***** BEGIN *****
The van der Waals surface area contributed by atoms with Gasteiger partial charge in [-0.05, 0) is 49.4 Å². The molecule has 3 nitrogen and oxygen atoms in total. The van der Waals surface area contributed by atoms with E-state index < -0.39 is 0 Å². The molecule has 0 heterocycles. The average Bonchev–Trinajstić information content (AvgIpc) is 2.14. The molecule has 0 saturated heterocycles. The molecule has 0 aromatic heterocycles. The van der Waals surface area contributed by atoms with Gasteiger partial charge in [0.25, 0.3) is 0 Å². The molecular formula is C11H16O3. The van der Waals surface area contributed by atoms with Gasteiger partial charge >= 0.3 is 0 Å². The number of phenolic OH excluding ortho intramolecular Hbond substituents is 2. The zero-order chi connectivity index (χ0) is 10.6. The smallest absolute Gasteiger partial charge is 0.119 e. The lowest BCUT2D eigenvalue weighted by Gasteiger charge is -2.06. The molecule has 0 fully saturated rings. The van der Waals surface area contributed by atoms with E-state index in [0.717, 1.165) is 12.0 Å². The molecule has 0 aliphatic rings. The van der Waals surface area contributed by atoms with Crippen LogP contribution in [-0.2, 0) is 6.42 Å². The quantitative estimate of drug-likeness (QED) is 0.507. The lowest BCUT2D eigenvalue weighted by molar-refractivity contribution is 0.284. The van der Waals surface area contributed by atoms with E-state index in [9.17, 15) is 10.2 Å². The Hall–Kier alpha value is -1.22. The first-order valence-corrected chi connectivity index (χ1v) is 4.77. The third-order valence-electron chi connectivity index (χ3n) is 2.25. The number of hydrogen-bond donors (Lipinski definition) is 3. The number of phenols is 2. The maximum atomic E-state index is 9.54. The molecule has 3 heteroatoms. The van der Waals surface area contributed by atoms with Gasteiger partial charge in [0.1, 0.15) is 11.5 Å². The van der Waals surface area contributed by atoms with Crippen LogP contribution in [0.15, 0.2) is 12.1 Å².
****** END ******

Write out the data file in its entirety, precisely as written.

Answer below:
The van der Waals surface area contributed by atoms with Gasteiger partial charge in [-0.05, 0) is 49.4 Å². The molecule has 3 nitrogen and oxygen atoms in total. The van der Waals surface area contributed by atoms with E-state index < -0.39 is 0 Å². The molecule has 0 heterocycles. The average Bonchev–Trinajstić information content (AvgIpc) is 2.14. The molecule has 0 saturated heterocycles. The molecule has 0 aromatic heterocycles. The van der Waals surface area contributed by atoms with Gasteiger partial charge in [0.25, 0.3) is 0 Å². The molecular formula is C11H16O3. The van der Waals surface area contributed by atoms with Gasteiger partial charge >= 0.3 is 0 Å². The number of phenolic OH excluding ortho intramolecular Hbond substituents is 2. The zero-order chi connectivity index (χ0) is 10.6. The smallest absolute Gasteiger partial charge is 0.119 e. The lowest BCUT2D eigenvalue weighted by Gasteiger charge is -2.06. The molecule has 0 fully saturated rings. The van der Waals surface area contributed by atoms with E-state index in [0.717, 1.165) is 12.0 Å². The molecule has 0 aliphatic rings. The van der Waals surface area contributed by atoms with Crippen LogP contribution in [-0.2, 0) is 6.42 Å². The quantitative estimate of drug-likeness (QED) is 0.507. The lowest BCUT2D eigenvalue weighted by molar-refractivity contribution is 0.284. The van der Waals surface area contributed by atoms with E-state index in [9.17, 15) is 10.2 Å². The Hall–Kier alpha value is -1.22. The first-order valence-corrected chi connectivity index (χ1v) is 4.77. The third-order valence-electron chi connectivity index (χ3n) is 2.25. The number of hydrogen-bond donors (Lipinski definition) is 3. The number of phenols is 2. The maximum atomic E-state index is 9.54. The molecule has 3 heteroatoms. The van der Waals surface area contributed by atoms with Gasteiger partial charge in [0.1, 0.15) is 11.5 Å². The van der Waals surface area contributed by atoms with Crippen LogP contribution in [0.15, 0.2) is 12.1 Å².